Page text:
Truly fulfilling relationships are not about wanting to change someone or about finding someone who is perfect and without flaws, we all have them. It’s about having the courage to be yourself allowing yourself to be seen and having your partner or your friend accept you for who you truly are. If we want to build deep connections with another person we need to be vulnerable and let them see the real us. Discovering our true selves can be a lifelong journey that requires continuous effort and introspection.
In all relationships, we will make mistakes and can even end up possibly hurting the other person. Our partner or friend is not supposed to meet all of our needs, that’s up to us to do so. Having the courage to recognize the times when we need support from someone else whether that be a friend or professional is important. It takes courage to reach out especially for those in an abusive relationship, but doing so could help to make better connections and healthier decisions.
Conflict is normal in any relationship, but if we communicate honestly and find ways to work through the challenges, building trust in one another, a healthy relationship can be the end result. One way we can do this is by letting our partner or friend know when we need a break and by not giving them the silent treatment or in other words as Gottman calls it stonewalling, which can be emotionally abusive. If you are looking to improve any relationship Gottman has great tips.
Emotional connections are important, however, if we are always looking at the needs of someone else and not paying attention to our own, or if we fall into unhealthy relationship patterns we need to look deeper into the why and make some changes.
In healthy relationships each partner is looking out for the other, recognizing that they need to make compromises and that life can sometimes get messy. It isn’t about a long life together that is miserable, it’s about a life together that has way more ups than downs. A life where you can say I love and care deeply about that other human being be it a friend or lover.
There may come a time when you ask yourself do I need to end this relationship? While not easy, it may be necessary. I love this thread by Dr. Nicola Pera on when to end a relationship. It is thoughtful and wise.
Deciding to end a relationship can be a difficult and complex process. Here are some questions to consider:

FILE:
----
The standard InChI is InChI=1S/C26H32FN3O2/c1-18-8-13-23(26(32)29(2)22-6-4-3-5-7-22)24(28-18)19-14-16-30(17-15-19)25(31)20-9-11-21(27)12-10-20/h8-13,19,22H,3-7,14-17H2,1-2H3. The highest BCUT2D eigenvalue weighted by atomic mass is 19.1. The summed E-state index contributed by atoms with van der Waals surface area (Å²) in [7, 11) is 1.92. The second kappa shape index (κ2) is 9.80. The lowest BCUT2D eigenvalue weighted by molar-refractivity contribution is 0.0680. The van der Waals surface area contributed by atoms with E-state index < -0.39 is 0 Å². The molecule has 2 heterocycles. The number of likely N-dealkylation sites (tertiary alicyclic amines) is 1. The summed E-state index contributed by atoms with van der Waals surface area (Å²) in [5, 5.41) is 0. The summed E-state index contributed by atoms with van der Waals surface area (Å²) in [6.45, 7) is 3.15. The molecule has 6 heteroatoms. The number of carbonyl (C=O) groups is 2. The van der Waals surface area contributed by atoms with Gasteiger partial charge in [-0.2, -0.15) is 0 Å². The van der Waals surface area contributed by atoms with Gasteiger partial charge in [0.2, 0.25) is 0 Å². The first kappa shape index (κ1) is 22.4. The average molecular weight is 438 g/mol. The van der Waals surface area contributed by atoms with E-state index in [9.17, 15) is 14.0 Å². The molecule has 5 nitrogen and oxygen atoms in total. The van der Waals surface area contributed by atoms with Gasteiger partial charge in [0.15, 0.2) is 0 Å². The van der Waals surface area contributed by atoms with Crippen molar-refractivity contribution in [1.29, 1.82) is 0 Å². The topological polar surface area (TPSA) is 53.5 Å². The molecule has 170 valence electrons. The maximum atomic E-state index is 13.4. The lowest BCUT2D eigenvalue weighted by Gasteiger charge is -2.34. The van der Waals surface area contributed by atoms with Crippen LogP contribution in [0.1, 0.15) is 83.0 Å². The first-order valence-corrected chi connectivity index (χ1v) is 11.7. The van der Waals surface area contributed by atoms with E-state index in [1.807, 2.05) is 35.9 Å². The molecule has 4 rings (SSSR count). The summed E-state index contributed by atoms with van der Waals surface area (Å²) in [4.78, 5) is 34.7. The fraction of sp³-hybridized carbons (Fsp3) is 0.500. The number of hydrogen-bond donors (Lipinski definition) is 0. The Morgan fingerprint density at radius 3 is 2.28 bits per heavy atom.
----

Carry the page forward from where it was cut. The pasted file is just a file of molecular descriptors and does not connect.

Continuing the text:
- How do you feel when you’re around this person? Do you feel energized and happy or drained and unhappy?
- Do you trust this person? Do you believe what they say or do you feel like they’re hiding something from you?
- Is this a one-sided relationship?
- Is your partner/friend unable or unwilling to change and meet your needs?
- Does your partner/friend consistently break promises or fail to live up to their commitments?
- Are you staying in the relationship because you’re afraid of being alone or because you genuinely want to be with this person?
- Are my interactions with this person way more positive than negative?
- Are you compromising your values or sacrificing your happiness for the sake of the relationship?
- Are you constantly questioning whether this is a healthy relationship?
- Do you like who you are in this relationship?
Ultimately, the decision to end a relationship is a personal one. There is no one-size-fits-all answer. Considering these questions could possibly help you gain clarity and insight into whether ending the relationship is the right choice for you.
Letting go is never easy, and at times we all have to make the choice that is right for us. There have also been times when I have been open to new friendships along this journey of life. Friends who make me a better human being. Friends who make my world a better place by being in it. You know who you are. I am so grateful I remained open.
Healthy relationships are about mutual respect, trust, setting boundaries, love, acceptance and support. When we create foundations of trust and love that weather all the storms, relationships can be amazing.
I am grateful for all the incredible long-lasting relationships that have graced my life making me a better person along the way. I look forward to continuing to nurture and cultivate these connections for years to come. Mastering the connection, and having relationships that last a lifetime is not always easy, but it is worth all the time and effort that make it possible.